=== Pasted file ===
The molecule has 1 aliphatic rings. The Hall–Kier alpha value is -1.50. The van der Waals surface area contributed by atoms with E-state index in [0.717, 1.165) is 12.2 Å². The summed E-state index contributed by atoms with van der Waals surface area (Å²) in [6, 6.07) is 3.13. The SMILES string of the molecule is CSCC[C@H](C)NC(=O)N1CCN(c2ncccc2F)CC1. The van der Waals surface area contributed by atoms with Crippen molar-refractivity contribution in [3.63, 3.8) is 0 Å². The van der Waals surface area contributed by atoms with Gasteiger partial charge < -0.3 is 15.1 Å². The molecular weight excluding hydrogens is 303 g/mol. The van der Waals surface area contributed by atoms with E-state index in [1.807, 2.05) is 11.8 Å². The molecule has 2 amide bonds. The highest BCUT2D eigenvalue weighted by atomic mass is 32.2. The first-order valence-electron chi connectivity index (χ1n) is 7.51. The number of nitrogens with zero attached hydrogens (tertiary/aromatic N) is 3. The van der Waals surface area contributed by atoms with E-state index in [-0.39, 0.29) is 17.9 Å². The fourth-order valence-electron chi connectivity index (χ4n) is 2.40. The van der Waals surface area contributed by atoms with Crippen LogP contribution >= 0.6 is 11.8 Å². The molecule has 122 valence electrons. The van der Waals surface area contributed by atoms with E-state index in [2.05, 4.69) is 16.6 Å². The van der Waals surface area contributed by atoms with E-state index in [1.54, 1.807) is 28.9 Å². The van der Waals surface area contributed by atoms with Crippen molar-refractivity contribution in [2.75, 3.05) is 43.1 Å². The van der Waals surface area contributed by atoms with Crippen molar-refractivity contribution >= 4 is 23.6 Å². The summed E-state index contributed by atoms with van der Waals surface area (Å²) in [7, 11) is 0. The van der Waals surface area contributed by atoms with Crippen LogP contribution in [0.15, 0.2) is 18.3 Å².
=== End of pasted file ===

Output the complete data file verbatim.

The molecule has 1 aliphatic rings. The Hall–Kier alpha value is -1.50. The van der Waals surface area contributed by atoms with E-state index in [0.717, 1.165) is 12.2 Å². The summed E-state index contributed by atoms with van der Waals surface area (Å²) in [6, 6.07) is 3.13. The SMILES string of the molecule is CSCC[C@H](C)NC(=O)N1CCN(c2ncccc2F)CC1. The van der Waals surface area contributed by atoms with Crippen molar-refractivity contribution in [3.63, 3.8) is 0 Å². The van der Waals surface area contributed by atoms with Gasteiger partial charge < -0.3 is 15.1 Å². The molecular weight excluding hydrogens is 303 g/mol. The van der Waals surface area contributed by atoms with E-state index in [1.807, 2.05) is 11.8 Å². The molecule has 2 amide bonds. The highest BCUT2D eigenvalue weighted by atomic mass is 32.2. The first-order valence-electron chi connectivity index (χ1n) is 7.51. The number of nitrogens with zero attached hydrogens (tertiary/aromatic N) is 3. The van der Waals surface area contributed by atoms with E-state index in [-0.39, 0.29) is 17.9 Å². The fourth-order valence-electron chi connectivity index (χ4n) is 2.40. The van der Waals surface area contributed by atoms with Crippen LogP contribution >= 0.6 is 11.8 Å². The molecule has 122 valence electrons. The van der Waals surface area contributed by atoms with E-state index in [2.05, 4.69) is 16.6 Å². The van der Waals surface area contributed by atoms with E-state index in [1.54, 1.807) is 28.9 Å². The van der Waals surface area contributed by atoms with Crippen molar-refractivity contribution in [2.75, 3.05) is 43.1 Å². The van der Waals surface area contributed by atoms with Crippen molar-refractivity contribution >= 4 is 23.6 Å². The summed E-state index contributed by atoms with van der Waals surface area (Å²) in [7, 11) is 0. The van der Waals surface area contributed by atoms with Crippen LogP contribution in [0.15, 0.2) is 18.3 Å².